The combined tax burden on cell phones due to fees imposed by federal, state, and local governments is double the amount of the average retail sales tax, a study conducted by the Mercatus Center at George Mason University has found. Traditional explanations fail to account for the difference, the authors state.
In their paper, “Wireless Taxes and Fees,” authors Matthew Mitchell and Thomas Stratmann conclude wireless tax policy suffers from a “tragedy of the anticommons,” a situation where too many governments have the power to impose taxes, resulting in prohibitively high taxation. In New York City, for example, residents are assessed a total of 11 taxes on cellular services: a federal USF fee and five state and five local taxes.
“Mobile phone services seem to be singled out for particularly heavy taxation,” the report states. “The tax rates that apply to these services are significantly higher than those that apply to most goods. This above-average taxation is costly.”
Mitchell and Stratmann continue, “Previous studies have found that these taxes cost consumers nearly $16 billion each year and that they cost the economy billions of dollars more than they yield in revenue.”
The authors add, “There is no strong normative justification for picking cell phones for above-average taxation. Cell phones do not have obvious negative-externality characteristics, they are not luxury goods, their users are not insensitive to price changes, and most of the tax does not go to support user fees. In many places, a portion of the rates funds subsidies for rural telephone service, but it is not clear why that burden should fall on cell phone users and it may slow the expansion of rural cell service,” they wrote.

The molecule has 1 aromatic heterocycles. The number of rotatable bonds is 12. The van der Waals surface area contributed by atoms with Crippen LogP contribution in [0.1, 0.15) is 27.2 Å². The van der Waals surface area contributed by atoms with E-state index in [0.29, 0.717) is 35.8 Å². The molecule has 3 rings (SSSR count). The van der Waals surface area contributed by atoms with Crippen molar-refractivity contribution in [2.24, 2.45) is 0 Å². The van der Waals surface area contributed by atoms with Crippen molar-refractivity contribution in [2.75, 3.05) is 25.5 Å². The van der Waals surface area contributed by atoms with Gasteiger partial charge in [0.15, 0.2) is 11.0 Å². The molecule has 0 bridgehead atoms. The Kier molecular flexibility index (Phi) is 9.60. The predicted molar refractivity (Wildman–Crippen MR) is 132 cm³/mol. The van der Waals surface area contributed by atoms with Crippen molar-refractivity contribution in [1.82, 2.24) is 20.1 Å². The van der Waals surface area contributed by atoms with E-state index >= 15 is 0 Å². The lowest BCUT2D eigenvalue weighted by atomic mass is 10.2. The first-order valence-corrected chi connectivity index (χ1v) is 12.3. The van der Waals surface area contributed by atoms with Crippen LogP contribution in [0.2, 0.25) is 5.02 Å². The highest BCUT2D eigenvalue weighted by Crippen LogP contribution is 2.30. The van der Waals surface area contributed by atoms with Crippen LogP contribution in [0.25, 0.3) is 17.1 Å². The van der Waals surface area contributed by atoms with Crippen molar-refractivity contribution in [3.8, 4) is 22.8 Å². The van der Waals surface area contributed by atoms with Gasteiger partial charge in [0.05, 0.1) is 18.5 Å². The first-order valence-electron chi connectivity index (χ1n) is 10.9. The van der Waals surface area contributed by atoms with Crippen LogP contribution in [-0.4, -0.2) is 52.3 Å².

Seton Motley, president of Less Government, a Washington, DC-based nonprofit group, says the study presents a compelling case against burdensome wireless taxes. “Wonder why our economy has ground to a halt, and is still a sputtering futility?” he asked. “It is the cumulative, accruing effect of big governments. That’s governments—plural. Not only is the federal government huge and bloated—and getting huger and more bloated—but state, county, and city governments have also been on an inexorable growth curve for decades,” he said.
“This accumulated multilevel tax and regulatory bloat has finally rendered our economy a sclerotic, inert mess,” Motley added. “Nowhere is this better demonstrated than on [government policy toward] cellular phones. All of this criss-crossed, overlapping, over-regulatory mess is absurd and needs to be dramatically stripped down and rolled back.”
“States and localities tax wireless services at high rates because of one simple thing: they can,” said Mike Wendy, director of MediaFreedom.org in Washington, DC.
“I think the root of the problem goes back to the federal excise tax on telephones—a levy once used to fund the Spanish-American War on the theory that telephones were then luxuries, owned only by the elites,” said Wendy. “That tax was on the books for over 100 years in one form or another. Most people didn’t even know that they were paying it. Politicians learned early that they could easily hide unpopular taxes in the dark recesses of monthly phone bills.”
Wendy added, “”Humans need to communicate. And wireless services make that easier. Their near-essential nature makes them easy targets for politicians looking to balance their Ponzi-like budgets.”
Phil Britt ([email protected]) writes from South Holland, Illinois.
“Wireless Taxes and Fees: A Tragedy of the Anticommons,” Matthew Mitchell and Thomas Stratmann, Mercatus Center, George Washington University, January 2012: http://news.heartland.org/sites/default/files/wireless_taxes__fees_tragedy_of_the_anticommons.pdf